• International Competition

The bad Field

Bernhard Sallmann

A plot of land in Ansfelden, a village near Linz in Austria, now hemmed in a still rural
landscape criss-crossed by highways, is the hero of the film, the infertile field of the
title, the history of which is recounted by Bernhard Sallmann, who lived on the
family property as a child. Sallmann films the field, the village and its rather banal
surroundings with austere descriptive shots. Their insistent fixity contrasts with the
anonymous multitude of automobiles, phantoms slipping by on the rectilinear
routes, the flux providing rhythm to the film. With great patience, Sallmann contrives
to read the sites, making us hear, through voice-overs and surprisingly mobile
subtitles on the screen, the stories of one or another of them. Thus the pages of a
book of stories on the verge of obliteration unfold leaf by leaf. We learn that the
composer Anton Bruckner (who was appropriated by the Nazis as a Romantic hero)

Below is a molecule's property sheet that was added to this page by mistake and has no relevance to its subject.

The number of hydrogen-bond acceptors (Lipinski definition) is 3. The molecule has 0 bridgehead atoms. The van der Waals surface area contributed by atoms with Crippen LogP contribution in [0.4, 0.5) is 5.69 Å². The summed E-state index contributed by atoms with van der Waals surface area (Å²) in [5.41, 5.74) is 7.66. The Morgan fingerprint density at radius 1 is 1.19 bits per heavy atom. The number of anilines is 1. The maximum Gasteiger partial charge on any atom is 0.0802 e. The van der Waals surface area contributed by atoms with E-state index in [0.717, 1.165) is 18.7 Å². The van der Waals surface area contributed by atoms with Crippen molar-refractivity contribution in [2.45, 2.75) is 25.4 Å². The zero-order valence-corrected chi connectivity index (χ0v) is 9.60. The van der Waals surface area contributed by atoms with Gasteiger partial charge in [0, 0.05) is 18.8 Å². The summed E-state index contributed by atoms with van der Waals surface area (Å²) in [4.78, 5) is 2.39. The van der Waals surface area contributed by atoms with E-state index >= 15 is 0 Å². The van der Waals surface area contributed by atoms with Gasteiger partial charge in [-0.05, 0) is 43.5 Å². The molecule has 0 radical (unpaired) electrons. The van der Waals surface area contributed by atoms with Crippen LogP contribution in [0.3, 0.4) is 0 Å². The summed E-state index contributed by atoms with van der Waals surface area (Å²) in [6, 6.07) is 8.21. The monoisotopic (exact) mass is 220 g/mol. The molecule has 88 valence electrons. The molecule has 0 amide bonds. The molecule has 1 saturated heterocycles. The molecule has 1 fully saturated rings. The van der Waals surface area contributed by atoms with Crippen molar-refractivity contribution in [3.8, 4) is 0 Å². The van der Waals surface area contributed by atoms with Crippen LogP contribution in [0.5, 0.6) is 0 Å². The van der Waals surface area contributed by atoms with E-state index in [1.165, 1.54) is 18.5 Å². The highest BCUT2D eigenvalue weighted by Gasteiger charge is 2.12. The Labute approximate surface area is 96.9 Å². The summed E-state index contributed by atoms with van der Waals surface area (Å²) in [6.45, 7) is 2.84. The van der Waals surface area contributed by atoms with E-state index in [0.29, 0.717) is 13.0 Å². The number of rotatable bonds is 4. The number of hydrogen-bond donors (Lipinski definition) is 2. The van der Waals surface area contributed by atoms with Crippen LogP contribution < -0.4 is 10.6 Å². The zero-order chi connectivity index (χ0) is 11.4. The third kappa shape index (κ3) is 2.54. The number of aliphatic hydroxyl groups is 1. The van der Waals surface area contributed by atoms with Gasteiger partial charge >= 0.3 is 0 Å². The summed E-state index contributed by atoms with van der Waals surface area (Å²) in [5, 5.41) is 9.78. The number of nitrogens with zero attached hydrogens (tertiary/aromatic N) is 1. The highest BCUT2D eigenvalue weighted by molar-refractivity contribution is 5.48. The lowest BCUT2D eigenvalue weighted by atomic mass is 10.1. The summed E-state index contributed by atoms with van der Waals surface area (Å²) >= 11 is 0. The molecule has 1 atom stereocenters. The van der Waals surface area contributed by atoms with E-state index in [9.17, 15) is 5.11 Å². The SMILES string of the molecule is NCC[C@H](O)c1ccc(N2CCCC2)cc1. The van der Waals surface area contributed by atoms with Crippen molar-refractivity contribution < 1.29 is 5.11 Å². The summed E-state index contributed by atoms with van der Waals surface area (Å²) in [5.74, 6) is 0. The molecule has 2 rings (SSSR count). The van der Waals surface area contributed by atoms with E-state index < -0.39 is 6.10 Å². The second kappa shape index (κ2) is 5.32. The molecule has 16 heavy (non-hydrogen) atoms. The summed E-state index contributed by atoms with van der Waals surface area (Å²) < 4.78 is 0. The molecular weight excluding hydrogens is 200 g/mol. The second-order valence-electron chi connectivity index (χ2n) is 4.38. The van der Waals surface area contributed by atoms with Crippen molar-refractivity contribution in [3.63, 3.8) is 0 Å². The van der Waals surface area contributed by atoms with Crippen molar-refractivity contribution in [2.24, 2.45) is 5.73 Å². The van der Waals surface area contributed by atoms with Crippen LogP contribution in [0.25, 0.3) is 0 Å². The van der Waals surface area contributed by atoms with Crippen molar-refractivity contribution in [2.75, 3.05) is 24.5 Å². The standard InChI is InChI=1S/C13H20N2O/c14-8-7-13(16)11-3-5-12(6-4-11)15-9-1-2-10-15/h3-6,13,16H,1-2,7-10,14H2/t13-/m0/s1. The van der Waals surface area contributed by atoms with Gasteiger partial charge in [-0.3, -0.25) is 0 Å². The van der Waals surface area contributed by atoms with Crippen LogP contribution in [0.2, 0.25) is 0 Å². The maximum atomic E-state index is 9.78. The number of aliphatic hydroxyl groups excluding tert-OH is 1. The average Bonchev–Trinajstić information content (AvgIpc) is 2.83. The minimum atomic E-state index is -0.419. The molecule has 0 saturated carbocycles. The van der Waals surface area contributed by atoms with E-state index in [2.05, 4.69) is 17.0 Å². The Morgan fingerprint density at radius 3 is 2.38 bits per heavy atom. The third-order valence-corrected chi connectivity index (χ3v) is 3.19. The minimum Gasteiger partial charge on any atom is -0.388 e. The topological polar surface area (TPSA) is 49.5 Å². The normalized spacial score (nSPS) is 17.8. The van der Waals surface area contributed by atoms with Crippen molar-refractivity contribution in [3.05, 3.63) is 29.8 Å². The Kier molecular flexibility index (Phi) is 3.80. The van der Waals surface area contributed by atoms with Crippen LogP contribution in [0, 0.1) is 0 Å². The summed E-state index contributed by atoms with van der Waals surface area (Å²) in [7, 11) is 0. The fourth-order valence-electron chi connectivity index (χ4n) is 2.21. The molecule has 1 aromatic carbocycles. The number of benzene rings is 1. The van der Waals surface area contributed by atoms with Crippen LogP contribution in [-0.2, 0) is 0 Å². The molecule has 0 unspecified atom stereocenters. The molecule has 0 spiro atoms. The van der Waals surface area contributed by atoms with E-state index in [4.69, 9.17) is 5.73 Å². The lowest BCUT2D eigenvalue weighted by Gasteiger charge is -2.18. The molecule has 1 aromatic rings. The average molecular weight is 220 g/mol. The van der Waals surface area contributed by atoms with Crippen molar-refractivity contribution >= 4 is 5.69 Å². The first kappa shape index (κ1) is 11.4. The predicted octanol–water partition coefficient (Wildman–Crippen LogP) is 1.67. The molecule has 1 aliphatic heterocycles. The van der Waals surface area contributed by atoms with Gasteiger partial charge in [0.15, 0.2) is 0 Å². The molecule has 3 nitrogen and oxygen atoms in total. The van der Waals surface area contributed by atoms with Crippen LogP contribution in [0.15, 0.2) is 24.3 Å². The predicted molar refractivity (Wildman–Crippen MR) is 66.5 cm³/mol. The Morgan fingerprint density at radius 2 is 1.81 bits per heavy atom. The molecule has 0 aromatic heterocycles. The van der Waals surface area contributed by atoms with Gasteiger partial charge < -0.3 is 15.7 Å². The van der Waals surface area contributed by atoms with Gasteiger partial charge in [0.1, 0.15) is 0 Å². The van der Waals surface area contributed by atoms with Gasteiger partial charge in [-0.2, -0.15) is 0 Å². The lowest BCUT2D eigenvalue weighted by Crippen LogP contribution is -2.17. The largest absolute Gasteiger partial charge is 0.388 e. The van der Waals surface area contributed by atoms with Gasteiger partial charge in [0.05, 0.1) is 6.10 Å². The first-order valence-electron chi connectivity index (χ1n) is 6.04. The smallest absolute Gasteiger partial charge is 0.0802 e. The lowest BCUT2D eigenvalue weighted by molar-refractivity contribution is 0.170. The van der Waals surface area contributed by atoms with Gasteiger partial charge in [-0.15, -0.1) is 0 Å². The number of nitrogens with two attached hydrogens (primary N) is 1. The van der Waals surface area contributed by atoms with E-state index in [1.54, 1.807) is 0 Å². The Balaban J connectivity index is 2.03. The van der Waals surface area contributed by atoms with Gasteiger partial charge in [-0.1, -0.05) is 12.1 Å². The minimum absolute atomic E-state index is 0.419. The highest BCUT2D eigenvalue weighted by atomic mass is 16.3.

was born here, that it was the site of a prison camp during the Second World War,
and that it was later the site of sinister scenes.
From deploring the disappearance of a certain ruralism tinted with nostalgia which
unsurprisingly seems to have dictated the project, we are gradually, but violently,
projected into History, the history of covering up horror. The aim, therefore, is to
transmit something, to exhume the bad memory from the field, and open up to a
History emancipated from its repressions, thus giving body to the dead and turning
the film into a discreet monument. (NF)

  • International Competition

Technical sheet


Version originale
Allemand, anglais
Bernhard Sallmann
Son et montage
Christoph Krüger

Feld Gbr Einsenberg / Sallmann